Oil exploration in the Amazon rain forest represents the latest, perhaps greatest, threat to preserving what remains of the world's largest remaining tropical wilderness, scientists said Wednesday.
Scientists from Duke University said a new study revealed a Texas-size chunk of rain forest stretching across Bolivia, Colombia, Ecuador, Peru and western Brazil has been approved for petroleum exploration and production.
"Filling up with a tank of gas could soon have devastating consequences to rain forests, their people and their species," said Stuart Pimm, a professor of conservation ecology at Duke and one of the study's authors.
The study, conducted together with the environmental groups Save America's Forests and Land is Life, was published Tuesday in the open-access journal PLoS ONE.
Matt Finer, of Save America's Forests, said the study's mapping of oil and gas activities across the western Amazon showed the exploration blocks were concentrated in the most intact jungle regions.
Development of these blocks almost certainly would bring with them roads and pipelines, spelling unparalleled rain forest destruction, Finer said.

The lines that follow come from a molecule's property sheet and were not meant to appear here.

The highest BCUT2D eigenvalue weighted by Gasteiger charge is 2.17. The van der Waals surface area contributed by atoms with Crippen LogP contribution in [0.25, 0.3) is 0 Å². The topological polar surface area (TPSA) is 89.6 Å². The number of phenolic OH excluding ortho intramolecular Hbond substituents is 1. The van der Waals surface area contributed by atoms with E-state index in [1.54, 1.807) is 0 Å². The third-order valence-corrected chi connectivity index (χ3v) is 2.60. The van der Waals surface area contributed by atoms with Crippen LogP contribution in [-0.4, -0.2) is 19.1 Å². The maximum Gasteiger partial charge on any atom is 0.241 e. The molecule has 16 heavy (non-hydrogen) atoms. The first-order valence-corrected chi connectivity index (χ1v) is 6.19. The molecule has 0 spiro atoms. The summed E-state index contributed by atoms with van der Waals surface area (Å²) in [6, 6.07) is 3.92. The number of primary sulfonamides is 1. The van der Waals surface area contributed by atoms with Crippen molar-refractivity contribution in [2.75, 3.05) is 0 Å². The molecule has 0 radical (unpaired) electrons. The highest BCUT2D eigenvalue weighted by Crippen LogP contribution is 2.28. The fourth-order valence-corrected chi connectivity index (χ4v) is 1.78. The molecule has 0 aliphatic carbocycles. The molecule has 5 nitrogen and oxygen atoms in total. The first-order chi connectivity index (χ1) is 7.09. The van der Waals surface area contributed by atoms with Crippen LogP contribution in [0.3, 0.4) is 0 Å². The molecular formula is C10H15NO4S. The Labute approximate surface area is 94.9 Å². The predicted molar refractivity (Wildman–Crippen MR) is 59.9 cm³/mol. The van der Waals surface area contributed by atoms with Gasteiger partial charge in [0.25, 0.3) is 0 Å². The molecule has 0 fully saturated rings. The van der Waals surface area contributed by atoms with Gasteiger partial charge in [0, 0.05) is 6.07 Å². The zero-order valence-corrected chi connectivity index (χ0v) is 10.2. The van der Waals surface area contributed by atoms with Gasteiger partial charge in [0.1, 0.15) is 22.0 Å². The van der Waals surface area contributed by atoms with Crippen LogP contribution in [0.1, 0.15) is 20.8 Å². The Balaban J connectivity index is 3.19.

The situation is most troubling in the Peruvian Amazon, according to the study, which found 64 oil and gas blocks covering approximately 72 percent of that country's share of the rain forest.
In Brazil, the government recently sold off 25 exploration concessions in remote regions of the western Amazon, close to areas inhabited by some the world's last tribes uncontacted by anthropologists.
The Amazon rain forest covers about 1.6 million square miles or about 40 percent of the South American continent. About 20 percent of the forest already has been razed.
"Roadless extraction would greatly reduce environmental and social impacts," the study authors wrote, while "disinterested, regional scale strategic environmental assessments would prevent piecemeal damage across large areas."